Chapter 48: Isla
With each day of her pregnancy, Isla felt a little stronger. Although she was physically battered and bruised, she felt mentally strong. She was fighting not for herself, for whom she had little remaining fire, but for the new life growing inside her. She could imagine in intricate detail this baby in her belly although, unlike most expectant mums, hiding her bruises meant she had not experienced the joy of ultrasound scans which would have let her see her baby’s ghostly form and allowed her to make plans with a firm knowledge of whether she should be planning for a bundle of pink or blue joy.
For Isla none of this mattered. She felt certain she would have a girl, she would call her Milly after her grandmother Millicent who had always been a calm voice at even the stormiest times. In fact, it was Grandmother Millicent’s voice who Isla often heard in her head reassuring her and leading her on at the bleakest of times now. It was she who told Isla that she must be strong for her baby. And Isla was strong, speaking in reassuring tones to her growing bump, trying to calm both herself and her unborn baby when Simon had left them in a state of fear and panic.
Isla would feel her heartbeat calm as she spoke to or sang to her growing baby. The very thought of baby Milly penetrating her ragged breathing and helping her to draw her breaths deep, long and strong.
When the time came for Milly to be born, Isla attended the hospital alone. She left a note for Simon who was passed out in an alcoholic stupor in his chair and she got into a cab with her hospital bag and a belly full of baby and hope. She knew there were risks involved in going to the hospital. She was aware that it was possible even that her baby could, perhaps should, be taken away from her because no baby could possibly be safe in a house where such brutal and regular beatings occurred. But Isla also knew that she could not deliver her baby without help. The risks were too high and she was unsure she could keep her precious daughter safe.
So she entered the fray of a busy labour ward with midwives who were somewhat inquisitive at her lack of notes, but who were well accustomed to supporting women whom for one reason or another had felt it inappropriate or impossible to access antenatal care. More questions may come later, reasoned Isla, but for now everyone’s key focus was on the safe delivery of the life within her.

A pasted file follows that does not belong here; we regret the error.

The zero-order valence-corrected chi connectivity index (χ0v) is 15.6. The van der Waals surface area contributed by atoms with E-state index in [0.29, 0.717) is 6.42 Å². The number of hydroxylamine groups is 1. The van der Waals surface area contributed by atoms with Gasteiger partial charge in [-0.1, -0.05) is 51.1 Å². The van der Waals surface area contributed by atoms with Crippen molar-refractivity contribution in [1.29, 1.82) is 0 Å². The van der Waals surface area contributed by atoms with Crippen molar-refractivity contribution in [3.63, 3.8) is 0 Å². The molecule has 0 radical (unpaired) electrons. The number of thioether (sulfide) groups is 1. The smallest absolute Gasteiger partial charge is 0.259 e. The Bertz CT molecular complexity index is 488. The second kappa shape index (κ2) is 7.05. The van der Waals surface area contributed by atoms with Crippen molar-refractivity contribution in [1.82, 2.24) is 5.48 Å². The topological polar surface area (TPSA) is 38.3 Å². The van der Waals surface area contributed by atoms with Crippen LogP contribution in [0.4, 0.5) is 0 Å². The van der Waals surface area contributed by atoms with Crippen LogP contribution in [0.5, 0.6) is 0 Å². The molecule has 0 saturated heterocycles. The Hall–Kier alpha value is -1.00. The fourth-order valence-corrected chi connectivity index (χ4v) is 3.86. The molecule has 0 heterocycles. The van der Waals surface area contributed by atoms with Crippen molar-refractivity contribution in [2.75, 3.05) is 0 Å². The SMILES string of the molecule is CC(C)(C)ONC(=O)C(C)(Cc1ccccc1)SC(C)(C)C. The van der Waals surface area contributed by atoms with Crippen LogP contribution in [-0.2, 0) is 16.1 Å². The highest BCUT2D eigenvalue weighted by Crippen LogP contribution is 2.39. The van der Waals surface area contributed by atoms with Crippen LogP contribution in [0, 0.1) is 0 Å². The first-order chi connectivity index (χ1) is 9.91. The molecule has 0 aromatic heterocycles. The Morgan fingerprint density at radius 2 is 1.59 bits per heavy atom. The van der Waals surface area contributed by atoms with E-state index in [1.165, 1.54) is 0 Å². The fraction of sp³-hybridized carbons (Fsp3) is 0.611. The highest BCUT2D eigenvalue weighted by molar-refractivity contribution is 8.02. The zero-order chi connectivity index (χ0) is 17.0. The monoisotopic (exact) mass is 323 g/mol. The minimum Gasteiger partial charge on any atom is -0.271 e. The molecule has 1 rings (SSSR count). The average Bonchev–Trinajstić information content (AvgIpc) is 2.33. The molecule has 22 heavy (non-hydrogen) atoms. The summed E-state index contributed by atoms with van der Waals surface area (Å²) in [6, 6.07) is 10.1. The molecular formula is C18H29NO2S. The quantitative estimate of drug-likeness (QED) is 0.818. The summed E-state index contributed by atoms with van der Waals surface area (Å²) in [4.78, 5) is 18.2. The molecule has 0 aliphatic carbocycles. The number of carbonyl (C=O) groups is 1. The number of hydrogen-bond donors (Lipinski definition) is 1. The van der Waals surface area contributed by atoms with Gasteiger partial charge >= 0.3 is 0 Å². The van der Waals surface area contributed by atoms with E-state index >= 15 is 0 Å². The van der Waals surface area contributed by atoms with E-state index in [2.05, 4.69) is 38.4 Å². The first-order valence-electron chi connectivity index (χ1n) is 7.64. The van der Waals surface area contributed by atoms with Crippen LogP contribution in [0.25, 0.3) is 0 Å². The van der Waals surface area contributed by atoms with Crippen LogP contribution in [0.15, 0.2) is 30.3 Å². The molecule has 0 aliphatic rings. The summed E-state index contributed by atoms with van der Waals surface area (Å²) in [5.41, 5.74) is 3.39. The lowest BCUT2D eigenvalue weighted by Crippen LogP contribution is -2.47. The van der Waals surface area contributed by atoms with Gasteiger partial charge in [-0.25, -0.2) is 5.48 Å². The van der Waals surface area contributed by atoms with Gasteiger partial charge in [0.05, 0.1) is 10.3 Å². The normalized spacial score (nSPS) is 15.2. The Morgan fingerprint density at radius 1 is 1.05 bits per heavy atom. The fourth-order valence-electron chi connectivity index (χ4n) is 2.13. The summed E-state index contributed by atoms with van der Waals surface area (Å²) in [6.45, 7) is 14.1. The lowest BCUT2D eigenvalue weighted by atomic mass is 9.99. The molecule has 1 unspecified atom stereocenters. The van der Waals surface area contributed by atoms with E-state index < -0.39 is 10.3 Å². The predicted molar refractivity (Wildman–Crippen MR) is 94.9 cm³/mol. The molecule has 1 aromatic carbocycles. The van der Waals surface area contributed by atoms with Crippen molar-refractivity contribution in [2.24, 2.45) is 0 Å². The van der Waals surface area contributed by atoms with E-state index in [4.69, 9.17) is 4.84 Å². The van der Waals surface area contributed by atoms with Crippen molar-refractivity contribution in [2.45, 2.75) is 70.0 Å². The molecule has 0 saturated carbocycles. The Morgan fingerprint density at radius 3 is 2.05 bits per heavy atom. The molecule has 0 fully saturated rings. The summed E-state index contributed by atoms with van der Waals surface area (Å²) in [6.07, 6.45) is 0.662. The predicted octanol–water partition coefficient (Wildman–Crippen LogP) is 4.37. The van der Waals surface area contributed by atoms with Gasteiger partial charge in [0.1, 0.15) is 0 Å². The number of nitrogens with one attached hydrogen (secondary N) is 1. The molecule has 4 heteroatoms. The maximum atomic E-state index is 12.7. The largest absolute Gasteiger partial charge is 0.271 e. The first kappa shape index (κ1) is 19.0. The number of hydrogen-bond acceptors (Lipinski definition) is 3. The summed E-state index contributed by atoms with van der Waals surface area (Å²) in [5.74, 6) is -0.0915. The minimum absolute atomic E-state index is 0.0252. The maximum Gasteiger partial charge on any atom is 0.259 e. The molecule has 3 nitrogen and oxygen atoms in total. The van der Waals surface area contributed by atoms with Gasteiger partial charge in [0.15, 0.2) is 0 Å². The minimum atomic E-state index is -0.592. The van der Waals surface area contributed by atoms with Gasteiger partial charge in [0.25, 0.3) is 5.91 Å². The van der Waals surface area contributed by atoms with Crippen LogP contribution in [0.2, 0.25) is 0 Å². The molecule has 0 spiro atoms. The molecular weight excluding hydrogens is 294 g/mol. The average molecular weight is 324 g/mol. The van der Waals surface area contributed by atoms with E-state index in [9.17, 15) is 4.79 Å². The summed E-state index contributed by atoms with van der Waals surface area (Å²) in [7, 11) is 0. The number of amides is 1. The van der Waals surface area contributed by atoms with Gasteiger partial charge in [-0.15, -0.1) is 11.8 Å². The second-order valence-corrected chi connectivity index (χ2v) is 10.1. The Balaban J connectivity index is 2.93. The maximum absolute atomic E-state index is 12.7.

Isla was aware that she was the only woman alone on the wing and this made her feel a little sad, though she was unsure who she would want by her side. It was as she lay labouring alone, that she realised quite how isolated a life she had created for herself. Friends had either drifted away or been pushed, and her life was so insular these days that she rarely had an opportunity to meet new people.
She had learnt to be self-sufficient though. In Isla’s life, the only way to ensure things happened was to do them yourself and the only person on whom she had ever been able to rely was herself, and so she just quietly got on with it. She took this same approach now, choosing to tune out the husbands, mothers, sisters and friends of those around her and focusing instead in on herself and on the baby who would bring an end to her isolation.
She had read enough about labour and birth during her pregnancy to be aware of the process, so she knew she would be here a little while. She had prepared for this, bringing along several of her favourite childhood story books. She would read to her baby whilst she laboured – that would keep them both calm and help to pass the time.
She was on chapter six of One Hundred and One Dalmatians when Simon arrived. His arrival was completely unexpected and Isla would have greeted Simon’s presence with fear but for the fact that gathered in his arms was the most amazing bouquet of flowers that Isla had ever seen. It was simply breath-taking with all her favourite colours – and the smell was divine.
He walked calmly over to her, planting a kiss on the top of her head and asking her gently how she was. Isla was genuinely taken aback and found herself wondering how one man could be home to two such conflicting personas. But she liked this one. This one made her feel wanted and loved. This was the man she needed to hold her hand through childbirth.
Isla didn’t know how to make him stay, this other Simon, this kind, loving, funny, gentle Simon. She would give anything to make it so; but in her heart she knew that this would be temporary. In a way, the kindness he showed in these moments made it harder to manage the anger, disgust and fury that were so evident at other times. If he were consistently evil, perhaps she would grow more accustomed to it, but these glimpses of how life could be, made for a stark comparison and made the anger and beatings harder to take.
But right now she must not dwell on the past and on the future but on this moment right now. She had a job to do, a baby to birth and she must count her blessings that the right side of Simon had turned up to hold her hand today and welcome their daughter into the world.
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Thank you for feeding back each day. I’m building in your edits and suggestions to the version held on my local machine so the initial raw version will remain here. When I’ve got questions, I’m going to ask them each day – don’t feel obliged to answer them, but if you’re happy to they’ll help me as I try to craft the story. If you have questions or observations I’d be keen to hear them too.